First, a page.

The number of visas being issued to Chinese students has fallen significantly, to 808 visas being granted to Chinese students between April and September in 2020, from a significant 90,410 visas being granted in the same period last year. This trend is being seen primarily because of the ongoing political tensions between the US and China, exacerbated by the COVID-19 pandemic.
The USA is one of the most popular, if not the most popular, study-abroad destination for international students. With over 4500 universities in each of the 50 states providing a range of certifications in a plethora of fields, students are spoiled for choice when they choose to pursue their higher education in the USA.
The rate at which Chinese students are enrolling into US schools has also steadily decreased this year, but this is true for other international students as well. International student enrolment in US universities has stagnated over the past few years, owing to the immigration policy uncertainty, and rising racial tensions. Comparatively, countries other than the USA are seeing a rise in numbers of international students flowing in through their borders, such as the UK and Australia, and other lesser frequented countries such as Sweden and Germany.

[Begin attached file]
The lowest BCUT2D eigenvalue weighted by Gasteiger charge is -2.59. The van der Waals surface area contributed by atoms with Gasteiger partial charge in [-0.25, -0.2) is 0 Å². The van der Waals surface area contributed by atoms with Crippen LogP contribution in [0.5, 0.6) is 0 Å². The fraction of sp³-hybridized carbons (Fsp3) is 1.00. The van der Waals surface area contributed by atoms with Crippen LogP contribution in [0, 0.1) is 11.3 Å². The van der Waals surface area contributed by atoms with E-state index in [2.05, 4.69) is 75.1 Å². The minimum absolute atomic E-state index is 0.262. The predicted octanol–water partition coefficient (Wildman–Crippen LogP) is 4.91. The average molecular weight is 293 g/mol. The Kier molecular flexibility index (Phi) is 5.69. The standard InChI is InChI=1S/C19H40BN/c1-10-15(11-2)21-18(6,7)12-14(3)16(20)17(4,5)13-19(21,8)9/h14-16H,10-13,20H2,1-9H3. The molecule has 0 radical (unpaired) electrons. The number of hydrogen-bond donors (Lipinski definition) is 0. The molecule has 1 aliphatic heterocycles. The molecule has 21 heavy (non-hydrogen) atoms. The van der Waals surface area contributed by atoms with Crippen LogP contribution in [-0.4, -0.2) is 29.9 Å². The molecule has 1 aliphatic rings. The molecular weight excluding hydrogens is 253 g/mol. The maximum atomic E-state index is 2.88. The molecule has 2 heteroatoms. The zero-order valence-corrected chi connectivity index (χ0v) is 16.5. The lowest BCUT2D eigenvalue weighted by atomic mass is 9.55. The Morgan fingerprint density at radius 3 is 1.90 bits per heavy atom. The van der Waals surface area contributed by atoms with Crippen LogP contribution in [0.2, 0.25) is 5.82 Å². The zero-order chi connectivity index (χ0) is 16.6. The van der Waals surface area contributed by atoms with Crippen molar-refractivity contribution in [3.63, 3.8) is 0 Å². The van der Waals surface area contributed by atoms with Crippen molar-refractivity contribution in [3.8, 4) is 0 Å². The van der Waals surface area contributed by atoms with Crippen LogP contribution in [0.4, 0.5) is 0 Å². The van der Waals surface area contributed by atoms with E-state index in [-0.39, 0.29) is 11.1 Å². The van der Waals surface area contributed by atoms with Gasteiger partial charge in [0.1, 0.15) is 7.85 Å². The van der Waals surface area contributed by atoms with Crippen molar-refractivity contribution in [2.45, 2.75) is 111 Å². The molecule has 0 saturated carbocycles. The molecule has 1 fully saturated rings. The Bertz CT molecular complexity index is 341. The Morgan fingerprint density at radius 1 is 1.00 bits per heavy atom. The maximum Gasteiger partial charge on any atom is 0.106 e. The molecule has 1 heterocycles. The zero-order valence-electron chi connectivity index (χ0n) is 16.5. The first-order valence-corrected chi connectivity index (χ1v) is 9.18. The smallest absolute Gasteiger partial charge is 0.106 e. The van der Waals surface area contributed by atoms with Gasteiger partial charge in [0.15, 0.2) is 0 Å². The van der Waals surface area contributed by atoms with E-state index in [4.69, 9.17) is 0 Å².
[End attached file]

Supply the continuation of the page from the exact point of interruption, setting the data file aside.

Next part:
These worrying trends are posing a serious question for US universities as well, who can foresee a fall in revenues. The reason for this is the full tuition fees that international students pay, which are almost twice the amount paid by in-state residents in some cases.
For Chinese students, the Trump administration had made it even tougher, with greater restrictions on their visas, and in some cases revoking visas if the student poses a threat to national security. Chinese students and students from other countries have also chosen to study abroad elsewhere because of the handling of the coronavirus pandemic in the USA, as the virus continues to ravage through the country. A substantial proportion of international students have even decided to stay home and attend online classes.